It was time to head back to Ilfracombe and savour the splendour of the wild and rugged coast of North Devon.

            We climbed from Bluefin and thanked John for a great day. The fish had proved hard to find but Johns extensive experience had given us the opportunity to boat several hard fighting tope. We also had several mackerel for the freezer and a few pollock fillets for tea.

High Street Tackle has a vast range of lures on display.

Skippered by the legendary John Barbeary

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Many thanks to Troy for allowing me to use his words and pictures.
Troy Laing and his Ilfracombe fishing buddies enjoyed a great day fishing on the Bluefin Charters . “Skippered by the legendary John Barbeary . He done well from start to finish as always. Putting us bang on the pollack over at lundy island..All of us fishing getting 1 each every drift on the silver dreams. Even pulling out 2 and 3 at a time.Then as we ran out of tide for the drifts. Steamed over to the tope grounds. With Paul Lorrimore pulling us out fresh joey mackrel on the sabiki lures..With the encouragement from the skipper john barbeary to put a live Joel on the hook. Advice was spot on. As i managed to pull out a 36lb tope. Only my second ever tope and a new personal best..snapped some quick photos. Then swiftly retured until the next time. Then Bill Cassar managed the next one of 20lb.
Also 2 beautiful cuckoo wrasse of amazing color. Pretty fish with rainbow colors..what a day. What more can i say. And thanks guys for the banter…until next time. Thanks guys..tight”

South Molton Anglers Off Ilfracombe

I joined South Molton Angling Club for a trip out of Ilfracombe aboard Bluefins skippered by John Barbeary. On assembling on the boat we discussed our options for the day. We could head out to Lundy and target tope and pollock or perhaps fish closer to our own coast targeting bass, tope, huss and conger. It was one of the biggest tides of the year and the big tides had coloured the water raising a question mark over the likelihood of good lure fishing for bass,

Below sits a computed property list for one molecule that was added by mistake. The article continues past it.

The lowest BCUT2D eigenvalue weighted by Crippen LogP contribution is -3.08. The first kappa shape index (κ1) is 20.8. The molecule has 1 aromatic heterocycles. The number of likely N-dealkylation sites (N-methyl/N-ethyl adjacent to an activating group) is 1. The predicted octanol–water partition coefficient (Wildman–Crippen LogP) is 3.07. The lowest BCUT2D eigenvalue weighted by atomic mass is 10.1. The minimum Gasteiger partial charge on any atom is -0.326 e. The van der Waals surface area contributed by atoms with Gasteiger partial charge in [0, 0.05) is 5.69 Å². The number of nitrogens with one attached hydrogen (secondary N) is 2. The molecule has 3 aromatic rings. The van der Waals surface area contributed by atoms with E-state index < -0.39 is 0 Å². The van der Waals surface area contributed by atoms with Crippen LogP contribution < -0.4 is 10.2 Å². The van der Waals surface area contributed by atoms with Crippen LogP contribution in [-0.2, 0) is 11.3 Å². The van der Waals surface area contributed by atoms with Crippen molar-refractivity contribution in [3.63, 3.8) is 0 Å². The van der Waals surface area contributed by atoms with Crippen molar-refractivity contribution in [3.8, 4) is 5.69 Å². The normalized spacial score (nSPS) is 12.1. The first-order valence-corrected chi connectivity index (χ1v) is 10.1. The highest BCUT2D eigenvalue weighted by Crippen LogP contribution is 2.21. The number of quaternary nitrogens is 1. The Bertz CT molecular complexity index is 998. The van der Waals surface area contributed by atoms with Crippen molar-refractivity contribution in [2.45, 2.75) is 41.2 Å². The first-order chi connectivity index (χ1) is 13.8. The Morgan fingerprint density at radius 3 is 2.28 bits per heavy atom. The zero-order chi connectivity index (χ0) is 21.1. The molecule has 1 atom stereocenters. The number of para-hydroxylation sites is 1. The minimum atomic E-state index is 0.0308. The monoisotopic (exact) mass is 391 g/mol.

After a short discussion we decided to fish closer inshore hoping for tope in Woolacombe Bay followed by a session after bass over a reef and then to anchor at various marks for some general bottom fishing.

It was one the club members first boat fishing trips so even a dogfish brought a broad smile to the face of George Belcher-Truss  as he swung it aboard. A few huss followed with Andy Gray and Ed Rands boating huss of close to 10lb.

As the tide eased away we  moved a couple of times and at each mark enjoyed sport with huss and small conger.

A move to fish a reef saw several scad brought to the boat but no bass. The scad were welcome as fresh bait to tempt tope on our next session at anchor.

Stephen Edmunds swings in a string full of scad.

The next mark at anchor saw Richard Power boat a pleasing tope of around 25lb that gave a good account of itself. Several other fish were hooked at this mark but managed to shake the hook free.

As the tide pull increased John suggested a quick drift over a wreck where he had received reports of pollock. This proved to be unproductive.

John was undoubtedly frustrated at the lack of fish in numbers and tried several marks in an attempt to locate feeding fish.A few more huss were tempted over rough ground close to the rugged and spectacular More Point.

John Barbeary ponders another move.

With warm sunshine and a calming sea it was good to be afloat off the spectacular North Devon Coast, a Coast that can at times be challenging with fish hard to find. Fishing is often unpredictable with each season different. I chatted with John about this summers season and John told of a good summer with large numbers of mackerel in June and July bringing back memories of the good old days. The next couple of month offer the chance of good tope, bass and constant good numbers of Bull Huss.




As I write this on a Sunday morning rain is lashing down beating against the window driven by a strong South West wind, the fire is crackling in the grate. It’s a good time to reflect on two days chasing predators with good friends.